I went to a track on Oct 13 to try to get around it in less than 20 minutes. It had been a very long time since I had been back - timing was always just off. As I started to walk it really seemed so simple - I visualized myself picking up the pace on the final straightaway and through the final turn. But it was not so simple. Well, the first half was simple, right until I reached the spot where I thought I would pick up the pace. Then it got continually more difficult until the end, when I was just focused on each step, and trying to land on my heel with each step. If I don't land on my heel when wearing the Bioness contraption I wear, then the device turns on in a strange way and I have to just stand until it decides to pause. If you know me and read this, then when you see me pausing, I probably missed a heel strike and am waiting for the machine to "shut up."
But this post is not so much about all of that. This post is about 1 little boy.
As I was walking the back stretch, I saw a small wheelchair, and a boy just sitting in the wheelchair. The lady who must have been his mom was looking at me - not staring with the piercing stare of many, but instead with interest - that I was walking.
I finished and sat - whew! I had finished! I broke 20 min - in fact, I walked in 18:55. So I also broke 19 and in this strange way this is important. See, in high school, I was getting faster and faster and ran 19:10. Being that was the beginning of my senior season, I was all set to break 19 minutes. But that never happened. I got a strange injury, then woke up one morning with tingly legs just like a year before that, and again the tingly feeling went away after a few weeks. But I never got faster again. So I never, ever, broke 19 minutes. In some really strange way, breaking 19 minutes walking once around a track with a walker makes me feel like I broke that PR.
But this post is not so much about that, except in a round-about way.
When I finished, the woman wheeled her son to me, as another kid of hers had just finished one of those little kid football games. Someone else had a walker that belonged to the little boy. The woman just stopped and said to her son in a non-chalant manner, "See, she is walking."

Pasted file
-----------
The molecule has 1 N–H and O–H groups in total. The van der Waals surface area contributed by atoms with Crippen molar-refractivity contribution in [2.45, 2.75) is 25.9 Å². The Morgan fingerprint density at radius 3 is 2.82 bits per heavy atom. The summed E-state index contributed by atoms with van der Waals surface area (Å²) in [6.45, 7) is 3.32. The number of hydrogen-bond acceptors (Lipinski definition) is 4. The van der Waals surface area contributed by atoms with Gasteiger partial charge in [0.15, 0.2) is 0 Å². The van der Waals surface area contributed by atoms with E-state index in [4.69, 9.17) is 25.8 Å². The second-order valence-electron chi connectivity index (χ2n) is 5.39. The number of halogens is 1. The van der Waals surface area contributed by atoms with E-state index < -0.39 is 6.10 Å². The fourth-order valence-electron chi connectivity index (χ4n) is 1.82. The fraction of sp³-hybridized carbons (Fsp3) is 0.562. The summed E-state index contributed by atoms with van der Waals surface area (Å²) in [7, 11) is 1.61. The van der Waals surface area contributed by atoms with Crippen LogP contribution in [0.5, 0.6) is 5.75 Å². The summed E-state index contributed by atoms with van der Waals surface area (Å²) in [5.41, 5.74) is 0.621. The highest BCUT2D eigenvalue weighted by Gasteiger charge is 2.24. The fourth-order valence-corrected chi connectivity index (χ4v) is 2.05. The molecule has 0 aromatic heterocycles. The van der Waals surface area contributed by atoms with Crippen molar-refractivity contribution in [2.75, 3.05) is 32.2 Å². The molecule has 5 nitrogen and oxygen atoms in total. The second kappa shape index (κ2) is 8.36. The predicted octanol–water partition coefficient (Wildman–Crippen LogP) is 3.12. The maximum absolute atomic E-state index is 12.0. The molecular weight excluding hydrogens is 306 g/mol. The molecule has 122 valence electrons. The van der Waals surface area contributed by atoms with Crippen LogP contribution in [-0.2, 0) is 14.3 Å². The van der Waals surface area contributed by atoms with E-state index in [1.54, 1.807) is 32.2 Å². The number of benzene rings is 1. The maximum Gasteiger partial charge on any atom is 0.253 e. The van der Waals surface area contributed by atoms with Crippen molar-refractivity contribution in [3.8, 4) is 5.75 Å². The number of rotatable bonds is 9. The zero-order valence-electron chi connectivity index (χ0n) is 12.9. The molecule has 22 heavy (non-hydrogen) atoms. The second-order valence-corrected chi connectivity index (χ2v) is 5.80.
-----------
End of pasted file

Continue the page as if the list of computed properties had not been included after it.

I looked at him. I make up that his mom would like to see him try to walk more than he must be doing. And he looked at me with a bit of interest - this woman was walking, then sitting to wheel - she did both, just like him.
So I said "yes, I'm walking. And it looks like you can walk too. And you should. It takes a lot of work. I've been working on walking around a track for 2 years and it used to take me an hour." Then I paused, thought, and said, "and I know, it looks really strange. I might be completely bent over. But walking is really good for you so you should do it, and work on it."
He looked at me and smiled. His mom asked him if he could say thank you, "and use your words." And he said, using words, "thank you."
And then we left. Always, I have thought how odd it must look that I am out there, walking around a track with a walker. People must think this is very odd. Perhaps I should wear a sign that says something like "former runner... needs time on track." And I joke about no one else with a walker joining me.
Now I think, this is worth it. I don't necessarily want to be an inspiration to those who can walk and run and do things I can't. But maybe that one little boy will think about walking more. Maybe one day it will be him who will join me on the track and we can race.
On this disability awareness month, there is a theme called "what can YOU do?" I suppose I can show this little boy that you never know what your body can do until you try.
It's a sentimental story that on some level is completely, well, a bit too much.
But on the other hand, it's not a novel. It's real.
So for the few people who read this, do you ever wonder what YOU can do with the things you love to do?